Relying on God, mourning our sinfulness, accepting our need of a saviour, being God-controlled, desperate for the whole of righteousness, forgiving others, having pure motives, good conflict resolution, and willingness to suffer persecution. These are all spiritual and physical marks of the true disciple of Jesus.
 

 
Posted By Nan

Matthew 5:10-12
If you follow Jesus expect persecution. If you follow Jesus expect to be aware of fellow followers who are persecuted. Never forget in your time of suffering that Jesus knows what it is like to be persecuted. He experienced persecution from his infant years when His family fled to Egypt to avoid His death at the hands of Herod. In addition to this, He hung on the cross and took on all our sins, all our life experiences. What He didn’t personally experience He took on once on the cross. He experienced everything we have experienced in life. He knows what we have gone through, are going through and will go through. He has total empathy for our experience. In our walk with Him He asks us to love each other, to love our neighbour. He gives us empathy to allow us to do that, to allow us to care and be concerned for those who are persecuted, for those who suffer, for those who need love.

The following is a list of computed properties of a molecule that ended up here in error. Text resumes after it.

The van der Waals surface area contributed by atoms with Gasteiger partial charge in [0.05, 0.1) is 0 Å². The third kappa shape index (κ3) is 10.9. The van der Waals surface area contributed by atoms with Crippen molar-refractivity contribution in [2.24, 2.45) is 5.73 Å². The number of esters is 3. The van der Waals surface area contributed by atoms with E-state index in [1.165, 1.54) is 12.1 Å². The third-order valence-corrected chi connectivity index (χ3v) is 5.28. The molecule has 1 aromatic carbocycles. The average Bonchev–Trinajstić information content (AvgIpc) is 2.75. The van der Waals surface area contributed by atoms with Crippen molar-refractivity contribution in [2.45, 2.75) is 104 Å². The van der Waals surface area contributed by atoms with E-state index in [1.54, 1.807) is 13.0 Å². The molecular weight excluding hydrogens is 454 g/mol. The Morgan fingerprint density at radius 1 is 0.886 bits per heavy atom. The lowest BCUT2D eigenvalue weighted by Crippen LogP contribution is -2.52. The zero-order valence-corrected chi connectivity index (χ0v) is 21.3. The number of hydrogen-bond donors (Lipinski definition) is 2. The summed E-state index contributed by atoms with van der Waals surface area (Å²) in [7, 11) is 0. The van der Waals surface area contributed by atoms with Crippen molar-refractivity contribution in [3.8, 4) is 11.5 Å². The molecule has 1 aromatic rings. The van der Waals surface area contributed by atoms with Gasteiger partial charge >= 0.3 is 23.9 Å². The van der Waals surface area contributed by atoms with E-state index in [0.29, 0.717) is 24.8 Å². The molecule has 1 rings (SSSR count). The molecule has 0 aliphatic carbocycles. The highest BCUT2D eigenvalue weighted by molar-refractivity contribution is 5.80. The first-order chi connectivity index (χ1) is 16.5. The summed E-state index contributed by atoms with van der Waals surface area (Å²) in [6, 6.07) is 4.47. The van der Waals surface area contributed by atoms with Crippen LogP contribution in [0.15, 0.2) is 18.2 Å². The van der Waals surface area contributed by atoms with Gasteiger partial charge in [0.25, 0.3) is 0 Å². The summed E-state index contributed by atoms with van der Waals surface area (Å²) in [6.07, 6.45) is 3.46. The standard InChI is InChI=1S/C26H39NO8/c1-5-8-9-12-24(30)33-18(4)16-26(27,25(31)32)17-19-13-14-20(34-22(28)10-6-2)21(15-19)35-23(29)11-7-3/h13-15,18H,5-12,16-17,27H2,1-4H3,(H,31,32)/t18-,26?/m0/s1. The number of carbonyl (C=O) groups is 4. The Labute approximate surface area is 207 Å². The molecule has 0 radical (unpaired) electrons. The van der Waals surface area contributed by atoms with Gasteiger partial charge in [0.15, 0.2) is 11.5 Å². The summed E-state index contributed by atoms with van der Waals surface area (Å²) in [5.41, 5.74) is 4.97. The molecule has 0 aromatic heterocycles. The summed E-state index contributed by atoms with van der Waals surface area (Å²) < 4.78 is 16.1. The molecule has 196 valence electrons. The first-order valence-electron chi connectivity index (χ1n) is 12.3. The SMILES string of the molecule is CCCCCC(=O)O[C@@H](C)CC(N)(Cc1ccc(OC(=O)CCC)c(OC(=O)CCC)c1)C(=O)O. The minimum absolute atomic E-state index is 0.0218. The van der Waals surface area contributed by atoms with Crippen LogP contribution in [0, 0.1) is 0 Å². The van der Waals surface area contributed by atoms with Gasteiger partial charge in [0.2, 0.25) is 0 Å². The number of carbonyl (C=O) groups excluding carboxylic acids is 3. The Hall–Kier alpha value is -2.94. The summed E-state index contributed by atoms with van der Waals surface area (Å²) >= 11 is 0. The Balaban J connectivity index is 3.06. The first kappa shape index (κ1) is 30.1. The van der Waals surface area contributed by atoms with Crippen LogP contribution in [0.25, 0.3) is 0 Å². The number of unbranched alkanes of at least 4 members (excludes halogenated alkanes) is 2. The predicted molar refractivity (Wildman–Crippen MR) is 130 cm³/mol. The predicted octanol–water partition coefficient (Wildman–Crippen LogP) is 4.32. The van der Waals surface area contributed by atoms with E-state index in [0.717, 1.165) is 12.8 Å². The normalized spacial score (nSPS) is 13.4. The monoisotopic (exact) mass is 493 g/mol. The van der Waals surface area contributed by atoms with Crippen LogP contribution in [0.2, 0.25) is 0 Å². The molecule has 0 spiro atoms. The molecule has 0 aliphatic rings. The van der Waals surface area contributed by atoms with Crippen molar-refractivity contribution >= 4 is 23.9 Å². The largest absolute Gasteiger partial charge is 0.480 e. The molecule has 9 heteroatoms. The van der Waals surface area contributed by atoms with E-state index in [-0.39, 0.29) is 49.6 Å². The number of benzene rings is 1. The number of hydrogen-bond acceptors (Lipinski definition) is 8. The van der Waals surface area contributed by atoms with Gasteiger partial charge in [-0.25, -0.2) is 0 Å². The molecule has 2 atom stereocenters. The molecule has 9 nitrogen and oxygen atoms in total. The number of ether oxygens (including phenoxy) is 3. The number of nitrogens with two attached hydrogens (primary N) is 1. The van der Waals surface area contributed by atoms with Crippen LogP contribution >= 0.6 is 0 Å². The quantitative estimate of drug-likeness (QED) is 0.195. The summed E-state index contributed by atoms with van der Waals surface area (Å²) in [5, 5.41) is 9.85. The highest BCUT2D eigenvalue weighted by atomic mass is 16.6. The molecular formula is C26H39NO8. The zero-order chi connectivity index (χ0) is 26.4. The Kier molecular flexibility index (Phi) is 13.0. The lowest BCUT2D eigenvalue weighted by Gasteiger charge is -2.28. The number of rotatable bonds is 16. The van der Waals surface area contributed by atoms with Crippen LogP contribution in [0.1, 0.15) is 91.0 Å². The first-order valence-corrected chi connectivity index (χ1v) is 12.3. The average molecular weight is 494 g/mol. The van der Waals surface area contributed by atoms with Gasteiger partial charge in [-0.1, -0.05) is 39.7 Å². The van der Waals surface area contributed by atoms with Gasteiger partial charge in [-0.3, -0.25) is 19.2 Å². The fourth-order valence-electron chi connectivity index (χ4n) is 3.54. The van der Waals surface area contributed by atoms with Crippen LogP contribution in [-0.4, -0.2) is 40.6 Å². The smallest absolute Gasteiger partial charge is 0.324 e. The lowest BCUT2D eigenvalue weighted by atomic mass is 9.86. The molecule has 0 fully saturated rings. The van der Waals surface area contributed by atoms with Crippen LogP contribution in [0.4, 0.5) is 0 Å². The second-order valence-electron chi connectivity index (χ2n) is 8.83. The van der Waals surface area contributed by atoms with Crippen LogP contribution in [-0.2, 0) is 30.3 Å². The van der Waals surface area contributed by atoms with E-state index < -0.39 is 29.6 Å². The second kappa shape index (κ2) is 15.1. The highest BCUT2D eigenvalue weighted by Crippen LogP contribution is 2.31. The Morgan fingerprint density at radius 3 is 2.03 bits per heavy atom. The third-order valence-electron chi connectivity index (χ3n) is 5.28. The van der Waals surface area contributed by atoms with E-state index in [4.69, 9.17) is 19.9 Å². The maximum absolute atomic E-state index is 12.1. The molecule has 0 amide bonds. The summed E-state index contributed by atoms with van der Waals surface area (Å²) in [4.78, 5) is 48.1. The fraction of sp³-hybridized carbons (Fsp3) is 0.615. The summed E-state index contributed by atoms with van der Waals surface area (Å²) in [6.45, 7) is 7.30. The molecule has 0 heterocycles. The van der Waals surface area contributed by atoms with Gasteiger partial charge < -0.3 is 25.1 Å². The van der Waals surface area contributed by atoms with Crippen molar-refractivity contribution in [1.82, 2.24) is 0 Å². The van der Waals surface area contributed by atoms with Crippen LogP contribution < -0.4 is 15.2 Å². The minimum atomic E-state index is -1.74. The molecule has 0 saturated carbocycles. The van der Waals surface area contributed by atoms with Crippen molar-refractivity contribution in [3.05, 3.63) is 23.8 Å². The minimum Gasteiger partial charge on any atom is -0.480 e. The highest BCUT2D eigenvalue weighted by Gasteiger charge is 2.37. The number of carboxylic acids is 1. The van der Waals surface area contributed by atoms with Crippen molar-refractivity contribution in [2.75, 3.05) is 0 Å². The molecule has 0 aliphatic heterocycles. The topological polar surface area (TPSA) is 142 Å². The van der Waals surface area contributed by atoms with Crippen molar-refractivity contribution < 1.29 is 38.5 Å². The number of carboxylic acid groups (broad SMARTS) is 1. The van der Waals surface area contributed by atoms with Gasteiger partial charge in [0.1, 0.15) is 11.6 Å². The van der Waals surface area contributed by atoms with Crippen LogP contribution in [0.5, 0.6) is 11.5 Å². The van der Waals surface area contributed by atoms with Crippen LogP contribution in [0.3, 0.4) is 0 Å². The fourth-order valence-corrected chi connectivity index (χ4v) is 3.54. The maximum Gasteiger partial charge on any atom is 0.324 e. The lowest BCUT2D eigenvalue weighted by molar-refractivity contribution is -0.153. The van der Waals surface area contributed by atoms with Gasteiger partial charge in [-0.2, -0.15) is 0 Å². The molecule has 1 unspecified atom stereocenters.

If you are truly following Jesus you will not only have empathy for your fellow humans, you will also experience the hardship of persecution. It may be as simple as people mocking your faith or making jokes about “those Christian hypocrites”. It may be as dangerous as being tortured and killed for your faith in Jesus. This is all part of following Jesus and being prepared to accept the consequences of following Him. After all, those who stumble in darkness, who are dying, are not going to take kindly to those who choose to step into the light and live.
The beatitude in these verses speaks of the joy of the person who rejoices in God’s love for him or her despite the things happening to that person. It speaks of the blessings of the person who seeks to do right in God’s eyes and is persecuted for that. Remember, no matter what you face on this earth, when you follow the narrow way you will reach the end of it and that end is being with Jesus in heaven.